Irradiation is not required at all for almonds, but you should know food ionization is not at all related to the nuclear process at Chernobyl or other nuclear plants in any way. In the U.S., unless certified organic, beef, pork, lamb, poultry, fruits, vegetables, wheat, wheat flour, eggs in the shell, herbs, spices, and dried vegetable seasonings can all be irradiated.

      The Almond Board states that the use of PPO is no longer sanctioned by the Almond Board for organic almonds. So you can safely buy organic almonds without any worry about PPO or irradiation.

  4. Hi Dawn,

    I recently soaked pumpkin seeds in water, with a tbsp of salt for about 8 hours. I then let them dry in a pan with parchment paper overnight (12 hours), then brought them to dry in the hot sun for about 30 minutes in the pan this time with aluminum foil (the parchment paper had soaked through). They were dry and crispy to the touch afterwards.

    However, when I ate them, they were quite bitter. Not pleasant to eat. Anything you’d advise for why they became bitter pumpkin seeds after soaking and air drying? I’m not sure why, and I’d like to prevent this from happening again.

    The reason I’m soaking the pumpkin seeds instead of eating them raw is to alleviate digestive pain when I eat them raw.

  5. Hi there, thanks for this information! A couple questions:
    1) Is there a time limit for soaking almonds since they aren’t truly raw?
    I saw somewhere not to soak them for longer than 6 hours because they aren’t truly raw… Why would that be?
    2) Why can you not dehydrate after sprouting? It seems that you are saying to do one or the other, not both… Just curious why that might be?
    Thank you!

    1. 6-8 hours or overnight is fine for almonds. However the point of sprouting is to eat the live sprouted plant. If you dehydrate after sprouting, you are undoing the point of sprouting in the first place. You either want to simply soak the phytic acid off and then dehydrate the nut, leaving it tasting like a nut, or you want to go all the way to sprouting a tiny plant to get the nutritional benefits from that particular process. It will also taste very different if you sprout it as well.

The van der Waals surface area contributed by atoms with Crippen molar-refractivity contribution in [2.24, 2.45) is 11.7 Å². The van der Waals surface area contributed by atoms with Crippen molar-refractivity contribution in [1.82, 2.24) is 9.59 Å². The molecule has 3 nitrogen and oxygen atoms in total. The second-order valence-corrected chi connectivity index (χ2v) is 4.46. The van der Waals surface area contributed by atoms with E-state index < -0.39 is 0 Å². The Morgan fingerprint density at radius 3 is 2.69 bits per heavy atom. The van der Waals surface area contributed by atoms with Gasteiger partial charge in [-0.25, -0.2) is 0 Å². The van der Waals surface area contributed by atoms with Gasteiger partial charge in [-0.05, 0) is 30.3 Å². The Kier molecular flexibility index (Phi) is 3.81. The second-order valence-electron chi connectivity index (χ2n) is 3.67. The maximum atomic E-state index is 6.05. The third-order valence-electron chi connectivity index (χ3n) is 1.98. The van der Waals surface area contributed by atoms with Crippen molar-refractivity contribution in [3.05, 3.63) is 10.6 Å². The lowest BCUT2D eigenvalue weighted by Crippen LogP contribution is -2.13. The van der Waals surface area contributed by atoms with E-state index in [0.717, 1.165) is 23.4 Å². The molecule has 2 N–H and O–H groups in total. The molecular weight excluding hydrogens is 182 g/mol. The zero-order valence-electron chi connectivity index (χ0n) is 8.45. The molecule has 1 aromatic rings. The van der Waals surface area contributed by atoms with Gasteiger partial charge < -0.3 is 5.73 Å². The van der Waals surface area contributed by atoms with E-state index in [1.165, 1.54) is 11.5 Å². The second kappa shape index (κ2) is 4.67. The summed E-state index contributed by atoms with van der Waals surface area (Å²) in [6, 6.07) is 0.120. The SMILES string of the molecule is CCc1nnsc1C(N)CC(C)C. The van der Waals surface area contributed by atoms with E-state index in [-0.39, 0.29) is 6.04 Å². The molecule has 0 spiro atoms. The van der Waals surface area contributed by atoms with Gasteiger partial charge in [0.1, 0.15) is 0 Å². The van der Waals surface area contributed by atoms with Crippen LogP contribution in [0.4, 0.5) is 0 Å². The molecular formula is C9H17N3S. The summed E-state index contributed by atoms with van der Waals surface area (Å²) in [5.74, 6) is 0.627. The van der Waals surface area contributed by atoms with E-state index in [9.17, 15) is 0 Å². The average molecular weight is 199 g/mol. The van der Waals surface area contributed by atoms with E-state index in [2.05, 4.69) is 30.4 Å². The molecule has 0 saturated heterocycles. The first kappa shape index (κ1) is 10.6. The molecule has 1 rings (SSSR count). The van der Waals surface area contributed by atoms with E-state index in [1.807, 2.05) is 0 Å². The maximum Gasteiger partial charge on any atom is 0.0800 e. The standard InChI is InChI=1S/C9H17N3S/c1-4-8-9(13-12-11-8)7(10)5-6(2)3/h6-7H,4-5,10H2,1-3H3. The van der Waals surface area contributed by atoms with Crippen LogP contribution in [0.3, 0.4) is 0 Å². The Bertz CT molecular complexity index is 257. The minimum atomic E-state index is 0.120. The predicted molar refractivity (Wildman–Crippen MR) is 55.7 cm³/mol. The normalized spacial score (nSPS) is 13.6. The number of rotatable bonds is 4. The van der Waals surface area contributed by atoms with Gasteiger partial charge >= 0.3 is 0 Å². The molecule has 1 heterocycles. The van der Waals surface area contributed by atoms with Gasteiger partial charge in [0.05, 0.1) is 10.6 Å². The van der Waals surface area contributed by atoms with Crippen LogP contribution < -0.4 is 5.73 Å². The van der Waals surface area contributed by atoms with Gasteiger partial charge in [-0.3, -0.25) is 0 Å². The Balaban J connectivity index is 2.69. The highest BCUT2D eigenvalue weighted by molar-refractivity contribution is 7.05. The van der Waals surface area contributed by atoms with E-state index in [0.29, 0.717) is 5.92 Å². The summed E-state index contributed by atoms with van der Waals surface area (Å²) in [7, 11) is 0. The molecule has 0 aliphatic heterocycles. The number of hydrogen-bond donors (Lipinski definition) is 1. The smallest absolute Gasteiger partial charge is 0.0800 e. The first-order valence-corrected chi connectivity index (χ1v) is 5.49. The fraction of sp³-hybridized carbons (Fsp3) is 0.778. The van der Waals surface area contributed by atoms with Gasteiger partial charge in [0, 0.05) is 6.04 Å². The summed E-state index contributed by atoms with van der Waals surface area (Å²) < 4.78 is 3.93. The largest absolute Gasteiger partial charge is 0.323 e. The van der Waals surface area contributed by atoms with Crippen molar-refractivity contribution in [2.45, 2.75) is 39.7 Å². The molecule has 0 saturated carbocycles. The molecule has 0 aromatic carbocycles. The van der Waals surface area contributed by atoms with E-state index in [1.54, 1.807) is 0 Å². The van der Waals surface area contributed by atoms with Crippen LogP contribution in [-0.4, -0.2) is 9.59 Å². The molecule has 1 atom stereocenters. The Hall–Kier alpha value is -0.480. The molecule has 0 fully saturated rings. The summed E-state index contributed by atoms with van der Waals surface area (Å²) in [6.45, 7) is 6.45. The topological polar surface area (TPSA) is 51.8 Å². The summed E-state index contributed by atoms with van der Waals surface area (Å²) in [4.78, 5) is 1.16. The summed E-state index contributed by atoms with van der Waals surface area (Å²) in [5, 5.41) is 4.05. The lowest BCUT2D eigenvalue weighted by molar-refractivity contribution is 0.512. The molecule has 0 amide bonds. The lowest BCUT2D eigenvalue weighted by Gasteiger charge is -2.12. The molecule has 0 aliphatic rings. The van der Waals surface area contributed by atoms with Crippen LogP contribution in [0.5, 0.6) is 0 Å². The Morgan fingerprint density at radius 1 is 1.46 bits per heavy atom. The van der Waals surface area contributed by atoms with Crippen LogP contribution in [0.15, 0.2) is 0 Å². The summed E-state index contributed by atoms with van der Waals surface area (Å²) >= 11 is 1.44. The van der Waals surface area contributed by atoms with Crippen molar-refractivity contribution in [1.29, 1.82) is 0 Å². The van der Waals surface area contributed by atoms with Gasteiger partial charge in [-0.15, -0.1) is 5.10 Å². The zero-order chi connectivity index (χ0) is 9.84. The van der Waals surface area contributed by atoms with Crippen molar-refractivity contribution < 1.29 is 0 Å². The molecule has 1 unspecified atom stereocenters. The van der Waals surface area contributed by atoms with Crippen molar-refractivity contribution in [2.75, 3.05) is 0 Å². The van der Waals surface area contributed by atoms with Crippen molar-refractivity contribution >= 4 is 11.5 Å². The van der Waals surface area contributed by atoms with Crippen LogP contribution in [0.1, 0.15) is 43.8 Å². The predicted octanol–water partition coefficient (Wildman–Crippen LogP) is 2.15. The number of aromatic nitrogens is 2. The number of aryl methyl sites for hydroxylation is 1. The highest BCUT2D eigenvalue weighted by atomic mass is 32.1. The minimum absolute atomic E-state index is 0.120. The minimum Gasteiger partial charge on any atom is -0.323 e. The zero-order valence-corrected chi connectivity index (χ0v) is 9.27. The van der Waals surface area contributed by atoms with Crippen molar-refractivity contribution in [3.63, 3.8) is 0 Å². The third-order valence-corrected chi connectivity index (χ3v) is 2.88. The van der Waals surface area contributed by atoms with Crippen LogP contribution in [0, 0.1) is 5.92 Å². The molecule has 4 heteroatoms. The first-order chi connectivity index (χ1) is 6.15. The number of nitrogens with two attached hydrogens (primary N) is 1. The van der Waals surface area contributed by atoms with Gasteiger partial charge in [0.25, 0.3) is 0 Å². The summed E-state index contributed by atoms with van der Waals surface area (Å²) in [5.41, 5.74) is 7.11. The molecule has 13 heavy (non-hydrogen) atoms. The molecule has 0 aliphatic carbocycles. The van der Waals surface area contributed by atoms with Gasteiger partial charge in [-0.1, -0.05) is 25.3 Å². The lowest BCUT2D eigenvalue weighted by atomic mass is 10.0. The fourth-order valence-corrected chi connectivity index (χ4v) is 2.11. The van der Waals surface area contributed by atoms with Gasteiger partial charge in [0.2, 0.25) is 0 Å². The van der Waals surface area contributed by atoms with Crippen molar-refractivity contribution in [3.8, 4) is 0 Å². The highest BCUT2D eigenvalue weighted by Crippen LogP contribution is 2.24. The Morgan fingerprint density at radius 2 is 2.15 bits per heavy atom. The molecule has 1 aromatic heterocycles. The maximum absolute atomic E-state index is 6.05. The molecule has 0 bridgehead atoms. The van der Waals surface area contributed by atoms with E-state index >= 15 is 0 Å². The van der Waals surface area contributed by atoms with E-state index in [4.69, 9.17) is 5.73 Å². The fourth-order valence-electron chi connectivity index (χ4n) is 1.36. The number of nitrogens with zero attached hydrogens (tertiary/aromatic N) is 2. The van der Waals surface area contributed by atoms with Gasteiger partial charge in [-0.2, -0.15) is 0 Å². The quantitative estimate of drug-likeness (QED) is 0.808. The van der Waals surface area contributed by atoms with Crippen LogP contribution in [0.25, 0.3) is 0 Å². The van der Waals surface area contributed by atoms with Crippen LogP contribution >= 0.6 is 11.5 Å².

6. Can I soak them during day? If I must soak them overnight, could you please share the reason why it has to be overnight and not during day?

    1. You can soak them whenever you want, but it takes 8-12 hours so it is usually most convenient for people to do it overnight.

  7. the approved almond pasteurization methods are shown at Almond Board: Pasteurization of Almonds and, aside from the roasting methods, the 2 applied to “raw” almonds are both light surface treatments intended not to denature the internal amino acids (which would include enzymes) and such… (of course whether it really avoids this is a good question)
    so i’m wondering how much of this fuss is justified? where is the evidence or references to show that the enzymes are actually destroyed in the process? your link is to an article about legal battles over organic exemptions, not exactly a model of useful scientific information on the issue of pasteurization, its methods, or effects.
    further, even if enzymes are denatured by either or both processes, why would it not still be valuable to get rid of the enzyme inhibitors (which could still interfere with digestion?) and whatever degree of phytates/phytic acid would get washed away by the soaking process?
    i find the recommendation against soaking strange and not given any justification in the text. in my experience they’ve only gotten soft as described as being normal, not “mush”.
    ultimately i’m left unsure whether or not the described processes would even negate their ability to sprout, and intend to do the obvious thing and try it to see what happens, but will also tend to err on the side of soaking regardless, because really why not? unless there’s some unmentioned reasons beyond “wasting time” and “it might get mushy”.
    aside from all that, thankyou for providing this handy reference for the rationale and technique specifics for soaking nuts.

  8. Thanks for this — I love the chart! I’ve soaked cashews to make a dip, but never tried drying them back out. Good to know that won’t work for some nuts. Will nuts actually sprout, or is that mostly just for smaller seeds? When you say “set them out,” are you just talking about on a paper towel, or are you rinsing and resoaking? I’ve done that with beans and gotten sprouts that way, just changing the water out each day (and putting a little raw apple cider vinegar in there).